The financial markets unraveled so rapidly last week, it’s still hard to process all the developments and likely consequences. But there’s no doubt that events on Wall Street carry serious implications for our energy and environmental future as well.
I can’t wrap my head around all the pieces yet (and I’m not sure if I’ll ever be able to), but here are some random thoughts about what the market meltdown might mean for oil prices, oil production, renewable energy development and climate change:
Writer Nate Hagens warns on The Oil Drum that the Security and Exchange Commission’s (SEC) temporary ban on short selling alone could put future energy markets in jeopardy. Now studying at the Gund Institute for Ecological Economics at the University of Vermont, Hagens knows some of this stuff from the inside: an MBA from the University of Chicago, he previously worked in asset management, pension research and commodity system trading algorithms for Salomon Brothers and Lehman Brothers.
He writes, “There will never be a year where we produce more oil than in 2008, (and if things fall fast, then 2008 still may not catch 2005). Energy and finance are critically linked. The deepening banking crisis now combined with apathy and reduced confidence in our financial system will evaporate any chance we had of offsetting oil depletion with new production and new technology. You can bank on it.”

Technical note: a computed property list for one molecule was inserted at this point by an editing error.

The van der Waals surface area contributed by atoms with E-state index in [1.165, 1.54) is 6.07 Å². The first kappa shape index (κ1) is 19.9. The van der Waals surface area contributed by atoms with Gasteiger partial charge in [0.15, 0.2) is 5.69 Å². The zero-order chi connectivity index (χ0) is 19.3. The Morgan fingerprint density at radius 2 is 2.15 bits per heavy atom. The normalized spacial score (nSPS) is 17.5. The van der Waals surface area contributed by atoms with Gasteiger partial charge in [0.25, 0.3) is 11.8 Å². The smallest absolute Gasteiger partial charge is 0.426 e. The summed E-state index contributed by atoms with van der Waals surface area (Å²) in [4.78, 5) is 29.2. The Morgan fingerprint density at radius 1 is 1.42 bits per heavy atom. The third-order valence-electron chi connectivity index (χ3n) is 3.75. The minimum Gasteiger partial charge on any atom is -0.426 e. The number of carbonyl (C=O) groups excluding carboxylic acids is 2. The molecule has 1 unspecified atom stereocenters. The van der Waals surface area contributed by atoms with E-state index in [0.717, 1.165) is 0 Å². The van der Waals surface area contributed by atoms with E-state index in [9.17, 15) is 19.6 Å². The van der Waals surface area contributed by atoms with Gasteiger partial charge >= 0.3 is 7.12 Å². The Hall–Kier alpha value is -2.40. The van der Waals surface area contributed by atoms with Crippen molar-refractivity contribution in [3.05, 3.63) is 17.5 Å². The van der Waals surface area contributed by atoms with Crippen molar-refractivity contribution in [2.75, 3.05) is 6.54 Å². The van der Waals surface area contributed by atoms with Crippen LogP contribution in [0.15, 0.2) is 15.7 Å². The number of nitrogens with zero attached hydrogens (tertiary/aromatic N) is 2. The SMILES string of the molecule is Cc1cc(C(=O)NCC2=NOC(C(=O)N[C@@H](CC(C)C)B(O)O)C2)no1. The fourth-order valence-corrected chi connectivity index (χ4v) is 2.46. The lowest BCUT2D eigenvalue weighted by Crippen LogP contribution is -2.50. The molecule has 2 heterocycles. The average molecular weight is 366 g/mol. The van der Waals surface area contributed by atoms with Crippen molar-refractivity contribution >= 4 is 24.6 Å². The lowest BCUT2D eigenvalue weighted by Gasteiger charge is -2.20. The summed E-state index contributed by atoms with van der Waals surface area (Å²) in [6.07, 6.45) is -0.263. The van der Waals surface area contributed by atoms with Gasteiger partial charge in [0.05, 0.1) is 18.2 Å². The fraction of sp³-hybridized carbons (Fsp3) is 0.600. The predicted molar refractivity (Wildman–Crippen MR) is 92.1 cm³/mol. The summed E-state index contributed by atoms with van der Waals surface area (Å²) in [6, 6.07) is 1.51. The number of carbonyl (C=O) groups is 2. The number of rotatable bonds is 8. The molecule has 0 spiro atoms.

The shrinking availability of credit also threatens efforts to cut greenhouse gas emissions in a meaningful way. Agence France-Presse reported yesterday that European businesses are invoking the current economic crisis as a reason to drop proposed fines against companies that don’t reduce their carbon footprint.
Then there are the numerous pundits who warn that the taxpayer tab for bailing out Wall Street will require “Shock Doctrine”-like cuts in government spending for … well, almost anything beneficial: Social Security, the National Park System, the National Oceanic and Atmospheric Administration, schools, transportation, you name it.
Urban planner Christopher J. Ryan writes on his The Localizer blog: “Imagine what we could have done with the public and private money to research alternative energy and build a more sustainable society. Throw in the trillion or more for Iraq and if you’re not shaking mad now like I am, you’re on a slab.”
This is all scary, uncharted-territory stuff, and it’s hard to know where things will stand when (if) the dust settles. Right now, though, the view from an environmental/energy-security perspective is anything but encouraging.